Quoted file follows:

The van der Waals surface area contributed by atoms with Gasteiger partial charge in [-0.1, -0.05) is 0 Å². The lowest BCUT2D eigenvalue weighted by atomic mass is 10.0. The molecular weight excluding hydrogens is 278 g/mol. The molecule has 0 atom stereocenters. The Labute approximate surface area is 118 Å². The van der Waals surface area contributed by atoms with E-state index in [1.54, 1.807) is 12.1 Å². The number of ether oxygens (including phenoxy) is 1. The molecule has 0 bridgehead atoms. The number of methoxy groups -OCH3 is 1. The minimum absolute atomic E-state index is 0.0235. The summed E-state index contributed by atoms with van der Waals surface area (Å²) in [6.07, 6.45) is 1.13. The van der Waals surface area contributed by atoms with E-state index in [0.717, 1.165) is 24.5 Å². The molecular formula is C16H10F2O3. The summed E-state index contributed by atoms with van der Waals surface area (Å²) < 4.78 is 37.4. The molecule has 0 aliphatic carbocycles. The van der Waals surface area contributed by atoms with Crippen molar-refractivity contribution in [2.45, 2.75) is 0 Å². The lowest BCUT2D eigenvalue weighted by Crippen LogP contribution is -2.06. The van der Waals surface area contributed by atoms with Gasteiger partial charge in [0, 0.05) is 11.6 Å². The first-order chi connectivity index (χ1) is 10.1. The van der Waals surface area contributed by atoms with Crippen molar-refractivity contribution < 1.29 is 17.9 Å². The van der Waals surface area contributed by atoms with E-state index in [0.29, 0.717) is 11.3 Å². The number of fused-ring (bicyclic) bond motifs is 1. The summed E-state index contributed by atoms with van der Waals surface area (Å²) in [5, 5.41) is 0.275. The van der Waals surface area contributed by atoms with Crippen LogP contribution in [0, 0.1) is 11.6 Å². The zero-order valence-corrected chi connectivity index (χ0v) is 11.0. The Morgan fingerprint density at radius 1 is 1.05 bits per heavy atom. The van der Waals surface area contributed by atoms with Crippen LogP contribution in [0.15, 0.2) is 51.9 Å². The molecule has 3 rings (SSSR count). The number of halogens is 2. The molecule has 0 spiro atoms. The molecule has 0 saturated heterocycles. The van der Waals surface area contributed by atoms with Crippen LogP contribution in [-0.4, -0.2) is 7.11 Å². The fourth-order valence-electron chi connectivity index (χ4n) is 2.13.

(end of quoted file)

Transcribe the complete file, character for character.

The van der Waals surface area contributed by atoms with Gasteiger partial charge in [-0.1, -0.05) is 0 Å². The lowest BCUT2D eigenvalue weighted by atomic mass is 10.0. The molecular weight excluding hydrogens is 278 g/mol. The molecule has 0 atom stereocenters. The Labute approximate surface area is 118 Å². The van der Waals surface area contributed by atoms with E-state index in [1.54, 1.807) is 12.1 Å². The number of ether oxygens (including phenoxy) is 1. The molecule has 0 bridgehead atoms. The number of methoxy groups -OCH3 is 1. The minimum absolute atomic E-state index is 0.0235. The summed E-state index contributed by atoms with van der Waals surface area (Å²) in [6.07, 6.45) is 1.13. The van der Waals surface area contributed by atoms with E-state index in [0.717, 1.165) is 24.5 Å². The molecular formula is C16H10F2O3. The summed E-state index contributed by atoms with van der Waals surface area (Å²) < 4.78 is 37.4. The molecule has 0 aliphatic carbocycles. The van der Waals surface area contributed by atoms with Crippen molar-refractivity contribution in [2.45, 2.75) is 0 Å². The lowest BCUT2D eigenvalue weighted by Crippen LogP contribution is -2.06. The van der Waals surface area contributed by atoms with Gasteiger partial charge in [0, 0.05) is 11.6 Å². The first-order chi connectivity index (χ1) is 10.1. The van der Waals surface area contributed by atoms with Crippen molar-refractivity contribution < 1.29 is 17.9 Å². The van der Waals surface area contributed by atoms with E-state index in [0.29, 0.717) is 11.3 Å². The number of fused-ring (bicyclic) bond motifs is 1. The summed E-state index contributed by atoms with van der Waals surface area (Å²) in [5, 5.41) is 0.275. The van der Waals surface area contributed by atoms with Crippen LogP contribution in [0, 0.1) is 11.6 Å². The zero-order valence-corrected chi connectivity index (χ0v) is 11.0. The Morgan fingerprint density at radius 1 is 1.05 bits per heavy atom. The van der Waals surface area contributed by atoms with Crippen LogP contribution in [0.15, 0.2) is 51.9 Å². The molecule has 3 rings (SSSR count). The number of halogens is 2. The molecule has 0 spiro atoms. The molecule has 0 saturated heterocycles. The van der Waals surface area contributed by atoms with Crippen LogP contribution in [-0.4, -0.2) is 7.11 Å². The fourth-order valence-electron chi connectivity index (χ4n) is 2.13.